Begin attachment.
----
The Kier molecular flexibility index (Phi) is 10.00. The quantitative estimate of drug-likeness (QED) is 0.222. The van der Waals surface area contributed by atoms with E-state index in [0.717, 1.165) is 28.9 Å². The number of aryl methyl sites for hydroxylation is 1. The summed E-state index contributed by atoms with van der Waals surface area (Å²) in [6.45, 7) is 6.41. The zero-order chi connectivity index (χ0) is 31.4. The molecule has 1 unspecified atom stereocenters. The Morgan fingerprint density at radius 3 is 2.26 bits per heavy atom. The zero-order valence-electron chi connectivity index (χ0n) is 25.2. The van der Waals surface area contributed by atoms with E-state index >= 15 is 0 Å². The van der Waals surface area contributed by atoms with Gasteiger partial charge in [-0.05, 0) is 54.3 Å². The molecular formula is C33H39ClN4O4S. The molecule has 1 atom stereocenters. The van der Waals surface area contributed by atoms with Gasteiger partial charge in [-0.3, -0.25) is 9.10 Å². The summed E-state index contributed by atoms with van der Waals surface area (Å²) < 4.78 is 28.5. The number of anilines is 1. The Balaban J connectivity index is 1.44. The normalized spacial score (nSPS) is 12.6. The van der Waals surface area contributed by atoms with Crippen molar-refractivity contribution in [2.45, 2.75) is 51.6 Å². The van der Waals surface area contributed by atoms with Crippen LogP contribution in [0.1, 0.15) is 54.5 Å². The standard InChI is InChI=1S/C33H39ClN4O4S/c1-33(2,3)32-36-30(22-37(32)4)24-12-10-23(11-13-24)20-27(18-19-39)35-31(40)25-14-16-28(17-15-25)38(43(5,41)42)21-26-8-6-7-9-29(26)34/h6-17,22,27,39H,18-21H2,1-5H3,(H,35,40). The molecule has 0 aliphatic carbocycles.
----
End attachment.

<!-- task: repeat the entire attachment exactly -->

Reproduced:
The Kier molecular flexibility index (Phi) is 10.00. The quantitative estimate of drug-likeness (QED) is 0.222. The van der Waals surface area contributed by atoms with E-state index in [0.717, 1.165) is 28.9 Å². The number of aryl methyl sites for hydroxylation is 1. The summed E-state index contributed by atoms with van der Waals surface area (Å²) in [6.45, 7) is 6.41. The zero-order chi connectivity index (χ0) is 31.4. The molecule has 1 unspecified atom stereocenters. The Morgan fingerprint density at radius 3 is 2.26 bits per heavy atom. The zero-order valence-electron chi connectivity index (χ0n) is 25.2. The van der Waals surface area contributed by atoms with E-state index >= 15 is 0 Å². The van der Waals surface area contributed by atoms with Gasteiger partial charge in [-0.05, 0) is 54.3 Å². The molecular formula is C33H39ClN4O4S. The molecule has 1 atom stereocenters. The van der Waals surface area contributed by atoms with Gasteiger partial charge in [-0.3, -0.25) is 9.10 Å². The summed E-state index contributed by atoms with van der Waals surface area (Å²) < 4.78 is 28.5. The number of anilines is 1. The Balaban J connectivity index is 1.44. The normalized spacial score (nSPS) is 12.6. The van der Waals surface area contributed by atoms with Crippen molar-refractivity contribution in [2.45, 2.75) is 51.6 Å². The van der Waals surface area contributed by atoms with Crippen LogP contribution in [0.1, 0.15) is 54.5 Å². The standard InChI is InChI=1S/C33H39ClN4O4S/c1-33(2,3)32-36-30(22-37(32)4)24-12-10-23(11-13-24)20-27(18-19-39)35-31(40)25-14-16-28(17-15-25)38(43(5,41)42)21-26-8-6-7-9-29(26)34/h6-17,22,27,39H,18-21H2,1-5H3,(H,35,40). The molecule has 0 aliphatic carbocycles.